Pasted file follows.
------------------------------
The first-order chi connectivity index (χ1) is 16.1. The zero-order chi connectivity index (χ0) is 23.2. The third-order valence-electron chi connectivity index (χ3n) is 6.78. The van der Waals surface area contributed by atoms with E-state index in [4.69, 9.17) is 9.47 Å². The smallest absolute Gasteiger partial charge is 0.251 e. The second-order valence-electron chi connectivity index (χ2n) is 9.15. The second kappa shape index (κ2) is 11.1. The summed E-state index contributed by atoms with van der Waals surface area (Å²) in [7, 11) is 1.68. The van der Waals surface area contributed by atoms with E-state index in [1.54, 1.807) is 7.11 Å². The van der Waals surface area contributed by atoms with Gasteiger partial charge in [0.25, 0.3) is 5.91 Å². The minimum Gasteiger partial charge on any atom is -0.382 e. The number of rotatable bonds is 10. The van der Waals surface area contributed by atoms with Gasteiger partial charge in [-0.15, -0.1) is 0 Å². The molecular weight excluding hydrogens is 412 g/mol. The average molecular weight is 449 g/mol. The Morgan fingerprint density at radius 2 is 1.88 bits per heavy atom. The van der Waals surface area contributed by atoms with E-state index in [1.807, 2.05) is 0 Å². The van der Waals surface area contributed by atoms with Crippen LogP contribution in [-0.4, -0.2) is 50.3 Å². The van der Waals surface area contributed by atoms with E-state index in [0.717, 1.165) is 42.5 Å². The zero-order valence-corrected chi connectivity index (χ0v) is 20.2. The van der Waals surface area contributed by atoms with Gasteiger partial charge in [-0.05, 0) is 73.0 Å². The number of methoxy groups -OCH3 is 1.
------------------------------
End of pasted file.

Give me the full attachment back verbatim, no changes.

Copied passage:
The first-order chi connectivity index (χ1) is 16.1. The zero-order chi connectivity index (χ0) is 23.2. The third-order valence-electron chi connectivity index (χ3n) is 6.78. The van der Waals surface area contributed by atoms with E-state index in [4.69, 9.17) is 9.47 Å². The smallest absolute Gasteiger partial charge is 0.251 e. The second-order valence-electron chi connectivity index (χ2n) is 9.15. The second kappa shape index (κ2) is 11.1. The summed E-state index contributed by atoms with van der Waals surface area (Å²) in [7, 11) is 1.68. The van der Waals surface area contributed by atoms with E-state index in [1.54, 1.807) is 7.11 Å². The van der Waals surface area contributed by atoms with Gasteiger partial charge in [0.25, 0.3) is 5.91 Å². The minimum Gasteiger partial charge on any atom is -0.382 e. The number of rotatable bonds is 10. The van der Waals surface area contributed by atoms with Gasteiger partial charge in [-0.15, -0.1) is 0 Å². The molecular weight excluding hydrogens is 412 g/mol. The average molecular weight is 449 g/mol. The Morgan fingerprint density at radius 2 is 1.88 bits per heavy atom. The van der Waals surface area contributed by atoms with E-state index in [1.807, 2.05) is 0 Å². The van der Waals surface area contributed by atoms with Crippen LogP contribution in [-0.4, -0.2) is 50.3 Å². The van der Waals surface area contributed by atoms with E-state index in [0.717, 1.165) is 42.5 Å². The zero-order valence-corrected chi connectivity index (χ0v) is 20.2. The van der Waals surface area contributed by atoms with Gasteiger partial charge in [-0.05, 0) is 73.0 Å². The number of methoxy groups -OCH3 is 1.